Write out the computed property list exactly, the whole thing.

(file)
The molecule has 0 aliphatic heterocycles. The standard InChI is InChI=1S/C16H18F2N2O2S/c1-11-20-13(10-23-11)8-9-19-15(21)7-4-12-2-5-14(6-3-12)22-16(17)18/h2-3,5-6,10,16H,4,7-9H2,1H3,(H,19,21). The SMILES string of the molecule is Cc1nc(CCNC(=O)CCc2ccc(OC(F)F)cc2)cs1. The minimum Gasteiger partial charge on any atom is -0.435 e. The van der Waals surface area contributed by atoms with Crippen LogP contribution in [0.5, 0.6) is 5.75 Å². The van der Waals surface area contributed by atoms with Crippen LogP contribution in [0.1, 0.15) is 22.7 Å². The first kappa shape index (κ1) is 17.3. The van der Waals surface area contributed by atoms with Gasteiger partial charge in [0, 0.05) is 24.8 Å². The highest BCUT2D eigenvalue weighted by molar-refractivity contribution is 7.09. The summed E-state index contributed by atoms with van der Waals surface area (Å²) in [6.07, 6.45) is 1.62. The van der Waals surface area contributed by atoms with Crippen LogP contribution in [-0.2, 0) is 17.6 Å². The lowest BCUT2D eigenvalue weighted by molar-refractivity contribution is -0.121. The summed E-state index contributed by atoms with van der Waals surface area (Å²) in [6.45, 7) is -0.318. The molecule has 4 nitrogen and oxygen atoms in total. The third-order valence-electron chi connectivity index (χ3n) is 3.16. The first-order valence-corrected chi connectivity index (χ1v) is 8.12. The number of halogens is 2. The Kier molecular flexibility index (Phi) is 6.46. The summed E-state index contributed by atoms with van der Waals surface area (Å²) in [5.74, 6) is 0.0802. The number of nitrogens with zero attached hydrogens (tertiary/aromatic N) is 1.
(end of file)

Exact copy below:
The molecule has 0 aliphatic heterocycles. The standard InChI is InChI=1S/C16H18F2N2O2S/c1-11-20-13(10-23-11)8-9-19-15(21)7-4-12-2-5-14(6-3-12)22-16(17)18/h2-3,5-6,10,16H,4,7-9H2,1H3,(H,19,21). The SMILES string of the molecule is Cc1nc(CCNC(=O)CCc2ccc(OC(F)F)cc2)cs1. The minimum Gasteiger partial charge on any atom is -0.435 e. The van der Waals surface area contributed by atoms with Crippen LogP contribution in [0.5, 0.6) is 5.75 Å². The van der Waals surface area contributed by atoms with Crippen LogP contribution in [0.1, 0.15) is 22.7 Å². The first kappa shape index (κ1) is 17.3. The van der Waals surface area contributed by atoms with Gasteiger partial charge in [0, 0.05) is 24.8 Å². The highest BCUT2D eigenvalue weighted by molar-refractivity contribution is 7.09. The summed E-state index contributed by atoms with van der Waals surface area (Å²) in [6.07, 6.45) is 1.62. The van der Waals surface area contributed by atoms with Crippen LogP contribution in [-0.2, 0) is 17.6 Å². The lowest BCUT2D eigenvalue weighted by molar-refractivity contribution is -0.121. The summed E-state index contributed by atoms with van der Waals surface area (Å²) in [6.45, 7) is -0.318. The molecule has 4 nitrogen and oxygen atoms in total. The third-order valence-electron chi connectivity index (χ3n) is 3.16. The first-order valence-corrected chi connectivity index (χ1v) is 8.12. The number of halogens is 2. The Kier molecular flexibility index (Phi) is 6.46. The summed E-state index contributed by atoms with van der Waals surface area (Å²) in [5.74, 6) is 0.0802. The number of nitrogens with zero attached hydrogens (tertiary/aromatic N) is 1.